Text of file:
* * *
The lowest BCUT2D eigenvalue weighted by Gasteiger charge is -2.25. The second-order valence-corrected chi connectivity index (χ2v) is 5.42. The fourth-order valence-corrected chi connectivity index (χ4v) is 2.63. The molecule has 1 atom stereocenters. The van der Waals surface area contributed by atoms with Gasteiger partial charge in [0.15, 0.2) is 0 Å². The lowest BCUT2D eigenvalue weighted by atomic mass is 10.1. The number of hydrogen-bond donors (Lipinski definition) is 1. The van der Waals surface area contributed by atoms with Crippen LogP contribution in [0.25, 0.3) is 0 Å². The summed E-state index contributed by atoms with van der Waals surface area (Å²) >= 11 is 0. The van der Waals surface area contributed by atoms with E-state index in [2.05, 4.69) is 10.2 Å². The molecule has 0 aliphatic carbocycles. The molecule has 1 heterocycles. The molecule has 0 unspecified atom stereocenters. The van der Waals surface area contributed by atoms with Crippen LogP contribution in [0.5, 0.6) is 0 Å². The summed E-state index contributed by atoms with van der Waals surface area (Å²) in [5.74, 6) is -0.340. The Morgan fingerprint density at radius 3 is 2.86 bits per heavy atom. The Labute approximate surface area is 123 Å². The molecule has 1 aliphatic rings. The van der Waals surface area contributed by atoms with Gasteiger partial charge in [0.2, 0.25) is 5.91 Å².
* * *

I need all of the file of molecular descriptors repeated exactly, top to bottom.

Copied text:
The lowest BCUT2D eigenvalue weighted by Gasteiger charge is -2.25. The second-order valence-corrected chi connectivity index (χ2v) is 5.42. The fourth-order valence-corrected chi connectivity index (χ4v) is 2.63. The molecule has 1 atom stereocenters. The van der Waals surface area contributed by atoms with Gasteiger partial charge in [0.15, 0.2) is 0 Å². The lowest BCUT2D eigenvalue weighted by atomic mass is 10.1. The number of hydrogen-bond donors (Lipinski definition) is 1. The van der Waals surface area contributed by atoms with Crippen LogP contribution in [0.25, 0.3) is 0 Å². The summed E-state index contributed by atoms with van der Waals surface area (Å²) >= 11 is 0. The van der Waals surface area contributed by atoms with E-state index in [2.05, 4.69) is 10.2 Å². The molecule has 0 aliphatic carbocycles. The molecule has 1 heterocycles. The molecule has 0 unspecified atom stereocenters. The van der Waals surface area contributed by atoms with Crippen LogP contribution in [0.5, 0.6) is 0 Å². The summed E-state index contributed by atoms with van der Waals surface area (Å²) in [5.74, 6) is -0.340. The Morgan fingerprint density at radius 3 is 2.86 bits per heavy atom. The Labute approximate surface area is 123 Å². The molecule has 1 aliphatic rings. The van der Waals surface area contributed by atoms with Gasteiger partial charge in [0.2, 0.25) is 5.91 Å².